There is treasure hidden in Paul’s thirteen letters, but the path to find it is not obvious. Here is a tip: in the Bible, Paul’s letters are not sequenced in chronological order.
The Bible rarely gives us specific dates about events it addresses, which can be frustrating for modern readers. As an example, this is a very brief timeline of the first four decades of Christianity that is probably correct to within a few years:
27 AD to 30 AD Ministry of Jesus
30 AD to 39 AD Death, resurrection of Jesus; Christianity spreads among the Jews
40 AD to 48 AD Christianity spreads increasingly to non-Jews
48 AD to 57 AD Paul’s three missionary journeys
58 AD to 70 AD Paul’s imprisonment; Paul’s death; Temple destroyed
Paul wrote his letters within the two decades of 48 AD to 68 AD. His thirteen generally accepted letters are arranged in the New Testament in two blocks: the nine written to churches, then the four written to individuals. The nine written to churches are generally placed in order by length. (This also assumes Hebrews was not written by Paul.)
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In the second half of First Corinthians, Paul goes into detail about how a unified church and its members should behave. The Corinthians’ bad behavior provided a backdrop for Paul’s teachings that would be very valuable for churches of all time. We must have humility and remember that reading this letter is a bit like listening to one side of a phone conversation: Paul may be addressing questions and situations we do not fully understand.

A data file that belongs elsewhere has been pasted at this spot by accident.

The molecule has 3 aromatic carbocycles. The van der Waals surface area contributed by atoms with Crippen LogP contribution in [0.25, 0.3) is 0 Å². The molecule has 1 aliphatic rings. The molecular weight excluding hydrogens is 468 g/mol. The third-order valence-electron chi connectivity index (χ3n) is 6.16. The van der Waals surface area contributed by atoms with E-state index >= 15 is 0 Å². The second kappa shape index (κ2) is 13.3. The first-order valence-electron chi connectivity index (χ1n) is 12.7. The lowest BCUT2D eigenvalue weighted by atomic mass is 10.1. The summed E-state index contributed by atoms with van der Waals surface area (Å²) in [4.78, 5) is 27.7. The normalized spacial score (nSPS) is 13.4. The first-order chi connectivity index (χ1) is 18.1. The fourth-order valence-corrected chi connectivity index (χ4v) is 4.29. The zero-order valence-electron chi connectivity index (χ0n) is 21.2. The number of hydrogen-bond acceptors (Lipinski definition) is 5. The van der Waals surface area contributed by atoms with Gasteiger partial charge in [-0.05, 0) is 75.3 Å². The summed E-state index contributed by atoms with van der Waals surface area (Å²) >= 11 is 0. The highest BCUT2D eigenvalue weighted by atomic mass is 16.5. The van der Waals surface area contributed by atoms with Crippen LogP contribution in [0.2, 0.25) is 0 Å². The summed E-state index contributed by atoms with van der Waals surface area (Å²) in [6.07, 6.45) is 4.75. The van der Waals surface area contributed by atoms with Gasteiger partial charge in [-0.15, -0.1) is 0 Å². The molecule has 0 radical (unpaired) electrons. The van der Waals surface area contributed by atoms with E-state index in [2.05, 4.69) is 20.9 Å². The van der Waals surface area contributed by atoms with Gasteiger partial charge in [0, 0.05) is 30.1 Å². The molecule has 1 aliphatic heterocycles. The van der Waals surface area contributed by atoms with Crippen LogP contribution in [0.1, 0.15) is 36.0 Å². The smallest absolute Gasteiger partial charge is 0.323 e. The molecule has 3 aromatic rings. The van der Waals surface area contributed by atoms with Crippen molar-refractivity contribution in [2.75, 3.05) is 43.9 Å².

For instance, Paul starts 1 Corinthians 8 by addressing food sacrificed to idols. While few people face this situation today, the self-sacrificing, self-disciplined principles Paul lays out are invaluable to modern Christians who live in a self-centered, I-want-my-way society. Paul goes on to show how he personally uses those same principles, the principles that help give Christians freedom and liberty.
Much of Paul’s instructions about spiritual gifts, behavior in worship gatherings, communion, and orderly worship are found nowhere else in the Bible, so modern Christians benefit by the Corinthians’ need for detailed instruction. On the other hand, passages such as 1 Corinthians 11, 12 and 14 are some of the most challenging in the Bible when applying them to modern life.
1 Corinthians 13 is one of the most well-known passages in the Bible. Paul moves from the intricacies of right behavior to the overwhelming, sublime power of love. Throughout his letters, Paul stresses the importance of faith. The early church was motivated by hope. Yet Paul writes, “and these three remain: faith, hope and love. But the greatest of these is love.”
Paul addresses the subject of resurrection in chapter 15, another subject treated in more detail in this letter than anywhere else in the Bible. Paul’s conclusion: since Jesus has victory over death, we should praise and thank God.
Demetrius the Silversmith – JC Scott
Eunice – Mollie Milligan
Lois – Rebekah Turner
Silas – Tony Schneider
Jason – Cory Phillips
Priscilla – La’Netia D. Taylor
Aquila – Joe Rojas Jr.
Sosthenes – Selase Botchway
Titus – Orlando Valentino
Tertius – Curtis Von
Phoebe – Kenneisha Thompson
Tychicus – Ace Anderson
Onesimus – Hevin Hampton
Paul – Brian Shoop
Epaphroditus – Tim Taylor
Euodia – Salome Charron
Apollos – Tim Urban
Cretan Elder – Garry Nation
Timothy – Paul Christian